drdFX | Flying at 300 BPM
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Flying at 300 BPM

Flying at 300 BPM

For a long time I didn’t know why one of the tremolos in Earthquaker Devices lineup is called Hummingbird. When I started this blog entry I was looking for an appropriate title and then I suddenly realized, that the reason might be that the effect at the fastest Rate setting sounds a bit like a hummingbird’s wing. Or like a chopper. Or like a chainsaw. This is a quite extreme tremolo effect. By turning the Depth pot down we still get a very pronounced tremolo. It is very choppy, mostly like a square-wave tremolo. The Rate pot can go from quite slow to very-very fast in two ranges with the flip of a switch. In the fastest setting it can almost sound like a fuzz. The third pot is the Level pot. On tremolos or on modulation effects in general this is not a common feature, but very useful. The human ear tends to hear the modulated sounds (especially the amplitude modulated sounds, such as the tremolo) more quiet as the dry signal, even if the level is the same. This can be compensated with the Level pot really good.

eqd_hummingbird_schematicThe circuit is not too complicated, it is based on the Vox Repeat Percussion. The low frequency oscillator is realized here with an UJT (Uni-Junction Transistor, Q3). Q3 acts here like a voltage controlled trap door: the C5 or C6 cap (whichever is used in the circuit by the Sw1 switch) charges until it reaches the voltage where Q3’s emitter-base1 channel opens and dumps the cap’s charge to ground over the R11 resistor. At this point the cap is discharged, Q3 closes and the cycle starts again. The speed of the cycle is controlled by the R10 resistor and the Rate pot, as the C5/C6 caps are charged over these. Q2 is controlled with this oscillator: when it is open, it dumps the signal to ground, while it is closed it does nothing. Q1 is just a final amplification stage. The sudden changes in sound (“choppyness”) comes from two factors: on one hand the oscillator has very quick changes because of the quick opening and closing of Q3. On the other hand also Q2 changes its “open” and “closed” state very quickly. The Depth pot controls how much of the signal goes to the direction of Q2. Since some of the signal always goes this direction, even in the lowest Depth setting the effect is quite pronounced. The Level pot controls the signal level at the input. Following mods can be considered:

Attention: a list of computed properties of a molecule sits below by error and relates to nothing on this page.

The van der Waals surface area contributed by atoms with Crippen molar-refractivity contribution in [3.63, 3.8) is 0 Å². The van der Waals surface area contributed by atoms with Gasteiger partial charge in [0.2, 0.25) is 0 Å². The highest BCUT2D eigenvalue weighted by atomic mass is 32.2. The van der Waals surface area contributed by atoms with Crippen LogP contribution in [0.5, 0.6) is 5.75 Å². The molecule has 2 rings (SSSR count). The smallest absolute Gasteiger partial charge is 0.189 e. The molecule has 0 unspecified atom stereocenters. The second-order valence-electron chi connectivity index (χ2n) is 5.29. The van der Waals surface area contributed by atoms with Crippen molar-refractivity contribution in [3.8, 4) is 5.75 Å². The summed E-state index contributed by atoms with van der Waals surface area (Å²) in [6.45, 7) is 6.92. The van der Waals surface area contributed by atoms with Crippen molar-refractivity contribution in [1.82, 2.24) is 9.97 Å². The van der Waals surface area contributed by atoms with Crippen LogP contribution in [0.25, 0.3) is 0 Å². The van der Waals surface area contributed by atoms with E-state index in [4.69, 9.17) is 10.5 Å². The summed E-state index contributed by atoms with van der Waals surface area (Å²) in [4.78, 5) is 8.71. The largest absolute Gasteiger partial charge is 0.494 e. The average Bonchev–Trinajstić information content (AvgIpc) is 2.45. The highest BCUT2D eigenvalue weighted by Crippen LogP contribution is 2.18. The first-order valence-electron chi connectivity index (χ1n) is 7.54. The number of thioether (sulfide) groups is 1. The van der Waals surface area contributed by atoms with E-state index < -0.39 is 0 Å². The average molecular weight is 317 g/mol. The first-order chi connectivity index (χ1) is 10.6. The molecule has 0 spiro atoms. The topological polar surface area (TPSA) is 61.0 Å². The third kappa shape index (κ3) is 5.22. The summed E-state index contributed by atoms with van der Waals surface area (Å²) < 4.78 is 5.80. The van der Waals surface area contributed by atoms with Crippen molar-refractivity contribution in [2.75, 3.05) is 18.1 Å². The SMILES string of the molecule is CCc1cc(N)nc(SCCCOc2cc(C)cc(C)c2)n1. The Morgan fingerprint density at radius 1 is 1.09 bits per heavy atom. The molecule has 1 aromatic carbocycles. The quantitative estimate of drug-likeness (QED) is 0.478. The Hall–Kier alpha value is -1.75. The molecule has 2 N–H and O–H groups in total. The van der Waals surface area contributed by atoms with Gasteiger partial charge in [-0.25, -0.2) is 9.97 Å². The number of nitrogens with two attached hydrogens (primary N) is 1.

– The caps C5/C6 control the rate ranges that the two switch positions can provide. The larger the cap the longer it takes to charge it, so longer rate-times can be achived by using larger caps here.
– The Q1 output stage uses a FET transistor. These days FETs are not very common anymore, most of them are out of production and hard to obtain. Even if you can get some, they tend to be quite expensive too. You can try here other FET types as well (like 2N5485, J201, J202, etc. – mind the pinout though), but then you might need to adjust the R8 resistor. I would suggest to temporarily use a pot with a 1-2k resistor in series here until you find the necessary value and then replace it with a fixed resistor.
– Q2 can be more or less freely chosen from the wide variety of BJT transistors. 2N5088, 2N3904, MPSA18 are very common ones that can be used, but you can try virtually anything, only mind the pinout here too.

If you want a very distinct and unique tremolo I can recommend this one for you. The build docu can be found under the Projects menu.

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